FOR YOUR HEALTH : Toxic Friendships

letting goTaking a look at friendships:  What happens when someone is more of a hindrance than a help?

Shannon Gwash, Peak to Peak.  As adults, we’ve learned that we grow and change from our experiences and stages of our life: high school, college, moving, marriage, babies, divorce, jobs, death of a loved one, etc. With each stage, we change a little and grow a lot.

So what happens when those closest to us don’t change at the same time? If they are family, we may need to find new ways to connect. In romantic relationships, we may not invest the time and decide to go our separate ways. So why don’t we handle platonic relationships the same way? Why don’t we grant our former best friend the same grace we grant our former significant other?

With the focus on relationships in February, now might be a great time to take a look at some of your friendships to see if it’s time to let go and go your own way (as Stevie Nicks would say).

Here are five things to consider when you’re evaluating a friendship and if it’s time to take a break from your friendship:

You feel badly about yourself after spending time with them
Sure, you don’t see eye to eye on everything, but that’s the beauty of friendships! However, if your mood or self-esteem takes a nose dive after spending time with this person, that’s a sign that this friend may not be an asset. Friends should be there to help build you up, not tear you down.

You give, but hardly receive
There will be times in all friendships where one friend may need the other more. Life is a give and take, and friendships will never be 50/50 all the time. But if you constantly go out of your way for this person without him or her being there in return, that’s not a good sign. Resentment can creep in when you feel like your needs are not being met by your friend. When this happens, perhaps it’s time to go separate ways.

You just don’t trust them anymore
This can come be from them not keeping your secrets, not following through on promises or often leaving you feeling betrayed or let down. This will happen, as we all disappoint the people we love and who love us, but it should be an occasional mishap, not the norm.

You are in different phases of life
When we are younger, we have our friends from school, scouts, soccer or other activities; we’re on the same path. But as we get older, your path can move in a different direction than your former BFF. Marriage, children, careers, hobbies and interests all dictate the direction your path takes. The person you used to grab happy hour with every Friday may not be available anymore because they have children they need to care for. Flexibility and acceptance are necessary in a friendship; it is possible to remain friends with someone who’s on a different path than you, that friendship may just look a little different than it used to.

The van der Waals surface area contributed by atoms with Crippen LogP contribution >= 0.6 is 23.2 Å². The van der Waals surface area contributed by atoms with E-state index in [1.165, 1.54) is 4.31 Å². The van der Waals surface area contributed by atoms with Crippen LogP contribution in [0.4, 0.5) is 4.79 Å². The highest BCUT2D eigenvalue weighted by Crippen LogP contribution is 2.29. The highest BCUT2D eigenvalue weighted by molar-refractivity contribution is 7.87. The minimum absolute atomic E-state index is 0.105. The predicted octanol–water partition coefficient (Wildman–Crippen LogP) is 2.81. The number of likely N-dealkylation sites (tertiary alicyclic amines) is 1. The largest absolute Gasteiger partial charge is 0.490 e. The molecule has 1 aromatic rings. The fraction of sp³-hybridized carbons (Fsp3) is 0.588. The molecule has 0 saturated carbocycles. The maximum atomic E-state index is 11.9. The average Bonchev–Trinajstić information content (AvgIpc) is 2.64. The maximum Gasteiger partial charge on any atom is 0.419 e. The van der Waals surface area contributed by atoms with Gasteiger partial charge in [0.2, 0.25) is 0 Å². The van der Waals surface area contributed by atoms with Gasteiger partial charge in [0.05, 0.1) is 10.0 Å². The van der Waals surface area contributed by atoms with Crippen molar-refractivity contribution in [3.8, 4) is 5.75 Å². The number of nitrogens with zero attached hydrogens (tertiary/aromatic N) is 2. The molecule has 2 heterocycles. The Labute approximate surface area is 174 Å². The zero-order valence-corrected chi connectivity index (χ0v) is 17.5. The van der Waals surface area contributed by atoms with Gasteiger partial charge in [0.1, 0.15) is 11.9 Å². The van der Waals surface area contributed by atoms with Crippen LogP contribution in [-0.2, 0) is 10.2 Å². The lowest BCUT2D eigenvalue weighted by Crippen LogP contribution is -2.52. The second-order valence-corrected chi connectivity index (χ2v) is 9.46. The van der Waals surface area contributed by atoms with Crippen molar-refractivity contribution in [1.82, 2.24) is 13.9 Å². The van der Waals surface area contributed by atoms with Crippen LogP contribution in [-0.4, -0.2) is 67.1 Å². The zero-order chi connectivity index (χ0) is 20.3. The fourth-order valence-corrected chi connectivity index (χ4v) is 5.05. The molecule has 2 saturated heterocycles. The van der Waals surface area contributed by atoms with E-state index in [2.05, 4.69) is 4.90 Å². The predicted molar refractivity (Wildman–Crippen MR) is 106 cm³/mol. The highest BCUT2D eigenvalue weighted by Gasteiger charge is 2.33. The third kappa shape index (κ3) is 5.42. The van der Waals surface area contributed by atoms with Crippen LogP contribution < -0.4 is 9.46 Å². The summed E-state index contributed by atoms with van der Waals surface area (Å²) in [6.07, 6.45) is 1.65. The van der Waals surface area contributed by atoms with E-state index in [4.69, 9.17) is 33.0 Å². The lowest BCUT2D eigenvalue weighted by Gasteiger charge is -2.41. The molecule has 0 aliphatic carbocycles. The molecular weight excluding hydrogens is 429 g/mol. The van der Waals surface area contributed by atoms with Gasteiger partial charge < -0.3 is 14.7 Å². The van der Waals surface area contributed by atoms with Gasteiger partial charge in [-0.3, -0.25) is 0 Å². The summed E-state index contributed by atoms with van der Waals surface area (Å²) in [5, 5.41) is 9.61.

You are absolutely exhausted after talking to them or spending time with them
Everyone goes through difficult times in life and as friends, we try to roll with the other person’s changes and challenges the best we can. However, if a friend is constantly going through one life hurricane after another, it can start to wear on you. If your friend brings the difficulties on themselves due to their choices, it can be both challenging and exhausting to constantly be supportive. Remember that you have needs too and you need to care for yourself. If you feel exhausted after interacting with this person – maybe it’s time to take a step back.

It can be hard to push aside the guilt of separating from a friend, but it’s important to manage your own health and stress levels. Toxic friendships can be just as harmful as toxic relationships. Life moves quickly; it’s important to fill your time with people that will bring you joy and reciprocate the love and positive energy that you bring to the friendship.

Also remember that the great thing about friendships is that although we may grow and change, we can also come back together. One of my best friend’s from high school and I went on incredibly different paths after we graduated. We weren’t a part of each other’s lives for six years. I am now the godmother of her daughter and she is the godmother of mine. Time has a wonderful way of showing us what and who really matters.

Shannon Gwash is the marketing and public relations manager for Jefferson Center for Mental Health. She is also a Certified Mayo Clinic Wellness Coach and can be reached at shannong@jcmh.org.